Holocaust survivors joined more than 300 people Wednesday in remembering Anne Frank, who died 50 years ago at the age of 15 in a German concentration camp.
A reception was held for the opening of "Anne Frank in the World," an educational exhibit at the Newport Harbor Art Museum Library Annex in Newport Beach that re-creates Anne's life and times through 500 photographs, commentaries and facsimiles of the diary she kept while she and her family hid from the Nazis. The $50-per-person reception was expected to net $8,000 to help fund the exhibit and related programs, sponsored by the Orange County Anne Frank Organizing Committee.
Diary Stirs Memories
Anne Frank kept her diary for almost two years while she, her family and four others hid in a "secret annex," an attic in the company owned by Anne's father, Otto, in Amsterdam. The Nazis raided their hideaway Aug. 4, 1944. Anne died in the Bergen-Belsen concentration camp in March, 1945. Her diary was later turned over to Otto Frank and was published in 1955.
"I lived Anne Frank's life," said Esther Leiner, chairwoman of the exhibition reception. "I was hidden just like she was." The war began when she was 5, and until the age of 11, Leiner and her family hid from the Nazis in a small town in Poland. She spent most of her time in a small wooden shed.
"I haven't had any childhood. I had to stay very quiet most of the time, knowing that if I raised my voice and someone heard me, I could be killed," Leiner said.
Sir Jack Polak, chairman emeritus of the Anne Frank Center, USA, in New York City and a survivor of Bergen-Belsen, spoke to the group about his memories of the Holocaust. He was liberated by the Russian army April 23, 1945, while being transported from Bergen-Belsen to a death camp in Germany.
"It was an unbelievable ride," he recalled. "Every day I had to carry out the bodies of people who rode in the car."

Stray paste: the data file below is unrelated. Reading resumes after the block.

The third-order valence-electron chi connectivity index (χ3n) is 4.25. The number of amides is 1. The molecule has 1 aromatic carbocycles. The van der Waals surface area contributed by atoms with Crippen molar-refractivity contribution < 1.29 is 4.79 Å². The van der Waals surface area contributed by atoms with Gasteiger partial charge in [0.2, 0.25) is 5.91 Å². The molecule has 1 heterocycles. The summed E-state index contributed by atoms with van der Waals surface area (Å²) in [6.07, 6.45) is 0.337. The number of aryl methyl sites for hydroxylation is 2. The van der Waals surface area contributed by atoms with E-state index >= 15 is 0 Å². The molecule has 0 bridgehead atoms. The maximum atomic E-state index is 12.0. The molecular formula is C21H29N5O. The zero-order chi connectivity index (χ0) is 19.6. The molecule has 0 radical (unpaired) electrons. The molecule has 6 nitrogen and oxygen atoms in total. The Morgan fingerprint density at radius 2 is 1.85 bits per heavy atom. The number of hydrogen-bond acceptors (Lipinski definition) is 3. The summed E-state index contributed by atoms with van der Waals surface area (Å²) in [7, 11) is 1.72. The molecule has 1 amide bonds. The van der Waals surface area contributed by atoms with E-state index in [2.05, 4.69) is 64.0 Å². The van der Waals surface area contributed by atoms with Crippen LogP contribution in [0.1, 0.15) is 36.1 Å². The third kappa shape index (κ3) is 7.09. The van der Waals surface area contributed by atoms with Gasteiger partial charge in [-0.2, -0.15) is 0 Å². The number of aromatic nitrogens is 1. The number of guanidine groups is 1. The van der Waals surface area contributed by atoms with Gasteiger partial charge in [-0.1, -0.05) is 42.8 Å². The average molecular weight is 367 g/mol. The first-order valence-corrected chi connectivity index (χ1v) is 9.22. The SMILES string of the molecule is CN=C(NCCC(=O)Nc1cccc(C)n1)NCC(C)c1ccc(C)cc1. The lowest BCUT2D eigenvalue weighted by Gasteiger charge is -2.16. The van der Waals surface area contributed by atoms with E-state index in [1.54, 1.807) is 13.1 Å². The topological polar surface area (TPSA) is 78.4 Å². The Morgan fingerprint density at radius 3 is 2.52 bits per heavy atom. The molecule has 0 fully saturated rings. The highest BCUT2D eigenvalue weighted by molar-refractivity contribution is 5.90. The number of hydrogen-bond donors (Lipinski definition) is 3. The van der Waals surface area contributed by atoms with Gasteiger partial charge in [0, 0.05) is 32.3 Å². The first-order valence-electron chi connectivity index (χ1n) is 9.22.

Polak continues to speak about the dangers of intolerance.
"My biggest goal is to bring Jews and non-Jews together," he said.
Spreading Anne's Story
The traveling exhibit, produced by the Anne Frank House in Amsterdam and the Anne Frank Center, was brought here by the local organizing committee.
"I saw the exhibit and was very impressed with the educational power it had," said Bruce Giuliano, project coordinator.
The exhibit had a strange beginning: In 1978, an anonymous phone caller alerted the director of the Anne Frank House that she was sending a package that might interest them. A few days later, a box arrived containing the Franks' albums of family photographs. The albums had disappeared along with the family's other possessions when the Franks abandoned their home and went into hiding.
The photographs form the heart of the exhibit and illustrate how ordinary life was for the Frank family before the Holocaust.
"I'm thrilled we're bringing this to Orange County," said Jenny Unterman, an exhibit volunteer whose parents died in an extermination camp in Sobibor, Poland. "It teaches children not to discriminate."
Giuliano hopes the exhibit will attract more than 100,000 visitors, most of them schoolchildren. It will continue through June 18.
At the preview, opera and concert singer Melvyn Poll presented a musical tribute to victims of the Holocaust and other genocides. Branko Lustig, another Bergen-Belsen survivor, who co-produced "Schindler's List" with Steven Spielberg and Gerard Molen, accepted a humanitarian service award from the committee on the trio's behalf.
Those attending the opening night preview included Jerry Kaplan, committee member; Michael Botwinick, museum director; Gayle Andersen, Orange County chief of protocol; Yoram Ben-Zeev, consul general of Israel; Matthiew Peters, consul general of the Netherlands; Armen Bailburtian, consul general of Armenia; Father John Neiman, friend of Otto Frank; Rabbi Bernard King and his wife, Barbara; Ken Bane and Shannon McGrady Bane; Hans and Thais Askenasy; Michael and Judy Zuckerman; Henia Alony; Jeannette Williams; Maureen Drucker and Bruce Fink; Marion Pack; Essie Pinsker, and Alice Haig.